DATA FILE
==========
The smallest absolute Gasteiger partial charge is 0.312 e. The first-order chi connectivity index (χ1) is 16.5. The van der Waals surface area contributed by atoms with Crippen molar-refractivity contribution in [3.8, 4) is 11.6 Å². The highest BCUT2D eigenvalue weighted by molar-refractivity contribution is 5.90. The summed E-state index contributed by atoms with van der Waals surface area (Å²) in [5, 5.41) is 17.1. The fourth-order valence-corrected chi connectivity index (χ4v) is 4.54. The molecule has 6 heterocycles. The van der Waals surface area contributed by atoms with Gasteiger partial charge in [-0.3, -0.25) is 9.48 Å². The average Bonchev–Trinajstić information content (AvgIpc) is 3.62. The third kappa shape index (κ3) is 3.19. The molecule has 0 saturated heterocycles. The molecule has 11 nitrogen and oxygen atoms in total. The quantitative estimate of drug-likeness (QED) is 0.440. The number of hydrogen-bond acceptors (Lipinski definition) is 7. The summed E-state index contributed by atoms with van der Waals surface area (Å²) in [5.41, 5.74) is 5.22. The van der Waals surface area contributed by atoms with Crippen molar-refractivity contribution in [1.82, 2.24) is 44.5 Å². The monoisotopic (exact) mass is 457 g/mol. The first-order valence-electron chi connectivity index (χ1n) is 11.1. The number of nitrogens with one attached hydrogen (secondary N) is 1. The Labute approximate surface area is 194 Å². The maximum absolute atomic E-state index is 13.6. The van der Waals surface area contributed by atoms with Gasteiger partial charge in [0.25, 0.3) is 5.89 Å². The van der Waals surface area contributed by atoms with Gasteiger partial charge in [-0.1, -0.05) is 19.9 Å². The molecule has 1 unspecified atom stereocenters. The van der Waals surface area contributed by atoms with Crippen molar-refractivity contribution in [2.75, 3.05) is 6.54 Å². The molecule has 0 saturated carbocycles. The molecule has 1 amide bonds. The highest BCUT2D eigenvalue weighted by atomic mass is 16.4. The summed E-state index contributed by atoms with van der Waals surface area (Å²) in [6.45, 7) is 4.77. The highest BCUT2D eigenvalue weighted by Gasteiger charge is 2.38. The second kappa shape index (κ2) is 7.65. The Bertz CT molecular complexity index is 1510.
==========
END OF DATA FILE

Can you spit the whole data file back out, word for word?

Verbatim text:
The smallest absolute Gasteiger partial charge is 0.312 e. The first-order chi connectivity index (χ1) is 16.5. The van der Waals surface area contributed by atoms with Crippen molar-refractivity contribution in [3.8, 4) is 11.6 Å². The highest BCUT2D eigenvalue weighted by molar-refractivity contribution is 5.90. The summed E-state index contributed by atoms with van der Waals surface area (Å²) in [5, 5.41) is 17.1. The fourth-order valence-corrected chi connectivity index (χ4v) is 4.54. The molecule has 6 heterocycles. The van der Waals surface area contributed by atoms with Gasteiger partial charge in [-0.3, -0.25) is 9.48 Å². The average Bonchev–Trinajstić information content (AvgIpc) is 3.62. The third kappa shape index (κ3) is 3.19. The molecule has 0 saturated heterocycles. The molecule has 11 nitrogen and oxygen atoms in total. The quantitative estimate of drug-likeness (QED) is 0.440. The number of hydrogen-bond acceptors (Lipinski definition) is 7. The summed E-state index contributed by atoms with van der Waals surface area (Å²) in [5.41, 5.74) is 5.22. The van der Waals surface area contributed by atoms with Crippen molar-refractivity contribution in [1.82, 2.24) is 44.5 Å². The monoisotopic (exact) mass is 457 g/mol. The first-order valence-electron chi connectivity index (χ1n) is 11.1. The number of nitrogens with one attached hydrogen (secondary N) is 1. The Labute approximate surface area is 194 Å². The maximum absolute atomic E-state index is 13.6. The van der Waals surface area contributed by atoms with Gasteiger partial charge in [0.25, 0.3) is 5.89 Å². The van der Waals surface area contributed by atoms with Gasteiger partial charge in [-0.1, -0.05) is 19.9 Å². The molecule has 1 unspecified atom stereocenters. The van der Waals surface area contributed by atoms with Crippen molar-refractivity contribution in [2.75, 3.05) is 6.54 Å². The molecule has 0 saturated carbocycles. The molecule has 1 amide bonds. The highest BCUT2D eigenvalue weighted by atomic mass is 16.4. The summed E-state index contributed by atoms with van der Waals surface area (Å²) in [6.45, 7) is 4.77. The highest BCUT2D eigenvalue weighted by Gasteiger charge is 2.38. The second kappa shape index (κ2) is 7.65. The Bertz CT molecular complexity index is 1510.